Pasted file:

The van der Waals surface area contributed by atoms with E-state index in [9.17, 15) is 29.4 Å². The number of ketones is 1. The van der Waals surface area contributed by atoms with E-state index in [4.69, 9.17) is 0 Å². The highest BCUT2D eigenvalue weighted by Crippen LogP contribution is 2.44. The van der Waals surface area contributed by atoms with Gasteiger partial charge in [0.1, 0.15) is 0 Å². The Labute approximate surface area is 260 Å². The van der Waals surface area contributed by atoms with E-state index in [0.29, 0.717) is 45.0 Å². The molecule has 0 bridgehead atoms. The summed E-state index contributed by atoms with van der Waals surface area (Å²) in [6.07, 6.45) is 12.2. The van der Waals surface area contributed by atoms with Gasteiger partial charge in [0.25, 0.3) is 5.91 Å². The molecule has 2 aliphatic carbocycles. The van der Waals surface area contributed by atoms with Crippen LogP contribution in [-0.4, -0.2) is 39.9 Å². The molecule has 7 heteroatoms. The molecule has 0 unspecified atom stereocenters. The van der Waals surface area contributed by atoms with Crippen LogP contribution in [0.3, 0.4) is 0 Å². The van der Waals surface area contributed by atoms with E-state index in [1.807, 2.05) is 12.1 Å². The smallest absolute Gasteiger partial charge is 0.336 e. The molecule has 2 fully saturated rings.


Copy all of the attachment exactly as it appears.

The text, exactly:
The van der Waals surface area contributed by atoms with E-state index in [9.17, 15) is 29.4 Å². The number of ketones is 1. The van der Waals surface area contributed by atoms with E-state index in [4.69, 9.17) is 0 Å². The highest BCUT2D eigenvalue weighted by Crippen LogP contribution is 2.44. The van der Waals surface area contributed by atoms with Gasteiger partial charge in [0.1, 0.15) is 0 Å². The Labute approximate surface area is 260 Å². The van der Waals surface area contributed by atoms with E-state index in [0.29, 0.717) is 45.0 Å². The molecule has 0 bridgehead atoms. The summed E-state index contributed by atoms with van der Waals surface area (Å²) in [6.07, 6.45) is 12.2. The van der Waals surface area contributed by atoms with Gasteiger partial charge in [0.25, 0.3) is 5.91 Å². The molecule has 2 aliphatic carbocycles. The van der Waals surface area contributed by atoms with Crippen LogP contribution in [-0.4, -0.2) is 39.9 Å². The molecule has 7 heteroatoms. The molecule has 0 unspecified atom stereocenters. The van der Waals surface area contributed by atoms with Crippen LogP contribution in [0.3, 0.4) is 0 Å². The van der Waals surface area contributed by atoms with E-state index in [1.807, 2.05) is 12.1 Å². The smallest absolute Gasteiger partial charge is 0.336 e. The molecule has 2 fully saturated rings.